Kate Middleton messed up. But the royal family has bigger problems than one photo

The Kate Middleton photo debacle is an unforced error from a person usually seen as picture, and princess, perfect.

Yes, Catherine, Princess of Wales, apologized on social media Monday for “any confusion” over the image manipulation that led five major news agencies to recall the family photo the royals had shared hours earlier. Yet all the #WhereIsKate speculation that has gone viral recently is about more than Middleton’s “amateur” photo editing. It’s rooted in questions of privacy and shortsighted palace media strategizing.

Understanding the furor starts with its origins. On Jan. 17 came the announcement that Kate had been admitted to a London hospital a day earlier for a “planned abdominal surgery” and would likely be recuperating “until after Easter.” The princess wanted her personal medical information to remain private.

The same day brought other unexpected royal health news: King Charles III would be hospitalized for a prostate procedure. The next month, Buckingham Palace announced that Charles, 75, had cancer and would not appear in public while undergoing treatment.

Although Charles was soon photographed leaving the hospital and has appeared in social media posts shared by the palace, Kate’s convalescence has been conspicuously image-free. Gradually, discussion of her absence morphed from chatter online, including among conspiracy theorists, to mainstream hypothesizing. Memes took off after Prince William, Kate’s husband, withdrew from attending a memorial service, citing personal reasons.

Some of the curiosity was driven by the fact that Kate for years has been a running, sailing, field-hockey-stick-wielding embodiment of fitness. There were humorous theories: Had the princess disappeared into a Willy Wonka scam event? Was she recovering from a Brazilian butt lift? But there was darker speculation, too, such as a Spanish media claim that Kate was in a coma. That drew royal pushback, though the Windsors rarely respond to media reports.

If recent quotes from unnamed “friends” are to be believed, William and Kate simply wanted her to be able to recover from surgery in peace, and not on anyone else’s timetable. If reports are to be believed now, the photo debacle was a human mistake made only in pursuit of royal perfection.

Sounds reasonable, but one doesn’t have to be generally skeptical of the palace’s motives to see how sending out a doctored image when seeking to quell rumors about Kate’s health is bad PR. The photo alone won’t break most people’s trust in the monarchy, but it’s not the royals’ only public relations problem.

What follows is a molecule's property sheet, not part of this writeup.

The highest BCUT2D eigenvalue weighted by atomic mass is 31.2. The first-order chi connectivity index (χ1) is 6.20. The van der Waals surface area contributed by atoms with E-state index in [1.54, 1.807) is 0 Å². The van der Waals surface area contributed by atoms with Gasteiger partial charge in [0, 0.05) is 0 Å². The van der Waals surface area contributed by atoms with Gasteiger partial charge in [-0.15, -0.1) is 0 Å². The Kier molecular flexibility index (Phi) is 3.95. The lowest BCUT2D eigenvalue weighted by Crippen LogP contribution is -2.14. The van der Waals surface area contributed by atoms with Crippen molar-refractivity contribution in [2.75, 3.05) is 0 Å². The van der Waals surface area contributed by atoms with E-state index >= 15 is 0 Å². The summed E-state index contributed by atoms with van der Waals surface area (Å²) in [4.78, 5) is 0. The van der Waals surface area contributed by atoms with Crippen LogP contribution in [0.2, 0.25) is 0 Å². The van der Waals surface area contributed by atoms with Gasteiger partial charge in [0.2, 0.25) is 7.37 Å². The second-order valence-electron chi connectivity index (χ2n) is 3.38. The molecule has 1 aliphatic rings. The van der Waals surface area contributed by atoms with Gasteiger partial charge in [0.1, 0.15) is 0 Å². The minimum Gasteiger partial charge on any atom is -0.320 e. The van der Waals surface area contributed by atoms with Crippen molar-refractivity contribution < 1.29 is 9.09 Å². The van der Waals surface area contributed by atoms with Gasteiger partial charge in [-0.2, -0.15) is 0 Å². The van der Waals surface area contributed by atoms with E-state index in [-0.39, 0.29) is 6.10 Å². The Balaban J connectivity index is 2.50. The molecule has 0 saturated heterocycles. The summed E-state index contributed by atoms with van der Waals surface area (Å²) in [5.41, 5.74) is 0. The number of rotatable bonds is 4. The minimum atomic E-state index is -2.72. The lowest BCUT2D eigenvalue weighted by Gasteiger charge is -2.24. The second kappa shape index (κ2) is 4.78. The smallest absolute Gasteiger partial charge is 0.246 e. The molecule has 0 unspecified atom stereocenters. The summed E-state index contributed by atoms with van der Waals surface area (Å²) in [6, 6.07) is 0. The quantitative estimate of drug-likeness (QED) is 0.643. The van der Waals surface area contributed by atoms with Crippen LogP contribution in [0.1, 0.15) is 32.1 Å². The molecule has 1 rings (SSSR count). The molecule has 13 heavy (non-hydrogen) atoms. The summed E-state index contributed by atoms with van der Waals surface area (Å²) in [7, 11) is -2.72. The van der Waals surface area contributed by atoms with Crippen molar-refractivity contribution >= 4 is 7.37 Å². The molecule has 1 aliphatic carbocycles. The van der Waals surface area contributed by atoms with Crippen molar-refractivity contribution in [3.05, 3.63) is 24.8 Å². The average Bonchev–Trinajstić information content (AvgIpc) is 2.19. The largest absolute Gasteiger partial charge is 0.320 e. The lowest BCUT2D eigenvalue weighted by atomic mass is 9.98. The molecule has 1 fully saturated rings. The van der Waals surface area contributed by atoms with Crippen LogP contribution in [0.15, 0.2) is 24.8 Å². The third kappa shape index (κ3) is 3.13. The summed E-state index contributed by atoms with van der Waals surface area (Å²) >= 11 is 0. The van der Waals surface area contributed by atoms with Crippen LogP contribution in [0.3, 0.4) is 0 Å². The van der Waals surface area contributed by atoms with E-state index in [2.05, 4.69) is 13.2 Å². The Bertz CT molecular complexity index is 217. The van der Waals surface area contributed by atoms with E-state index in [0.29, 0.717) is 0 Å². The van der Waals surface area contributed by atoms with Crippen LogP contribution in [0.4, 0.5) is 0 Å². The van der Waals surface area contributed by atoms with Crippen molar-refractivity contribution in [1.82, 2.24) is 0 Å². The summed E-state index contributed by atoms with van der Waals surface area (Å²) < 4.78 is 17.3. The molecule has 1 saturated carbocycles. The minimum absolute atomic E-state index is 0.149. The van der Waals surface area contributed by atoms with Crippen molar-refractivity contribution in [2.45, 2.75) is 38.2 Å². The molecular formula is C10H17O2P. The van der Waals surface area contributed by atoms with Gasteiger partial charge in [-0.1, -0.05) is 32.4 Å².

Queen Elizabeth II famously said that she had to be seen to be believed. That’s how the British monarchy works. But the palace is operating under a labor shortage that is especially noticeable when it comes to the photogenic younger generation. Of the dozen royals regularly carrying out public duties on behalf of the crown, only William, 41, and Kate, 42, are younger than 50. Prince Harry and Meghan, Duchess of Sussex, are out of commission. The royal who logged the most public engagements last year was Princess Anne, the king’s 73-year-old sister.

The absence of younger “working” royals to pick up the slack is a long-term problem for the Windsors. Part of the reason William’s absence from the late February memorial service stood out was that his disgraced uncle Prince Andrew, who was dropped from public duties over his friendship with convicted sex offender Jeffrey Epstein, ended up leading the royal family entourage into the event. In a family firm, relatives remain in the picture after dismissal — even when the optics are poor.

Managing optics overall is also a challenge, partly because there is no centralized royal press operation: The teams staffing Charles and Kate are based in different palaces. That makes some sense, until different approaches, such as Charles’ and Kate’s to their health situations, conflict with, or distract from, each other.

Unless there’s more controversy to come about photos — CNN, at least, has said it is reviewing all previous handout images from the palace — sympathy for Kate’s health challenges is likely to outweigh criticism, and the Windsors will stay in their subjects’ good graces. But amid the royal health crises, the health of the monarchy overall is being tested.

Autumn Brewington, a journalist in Washington, wrote the Washington Post’s “Post Elizabeth” royal newsletter.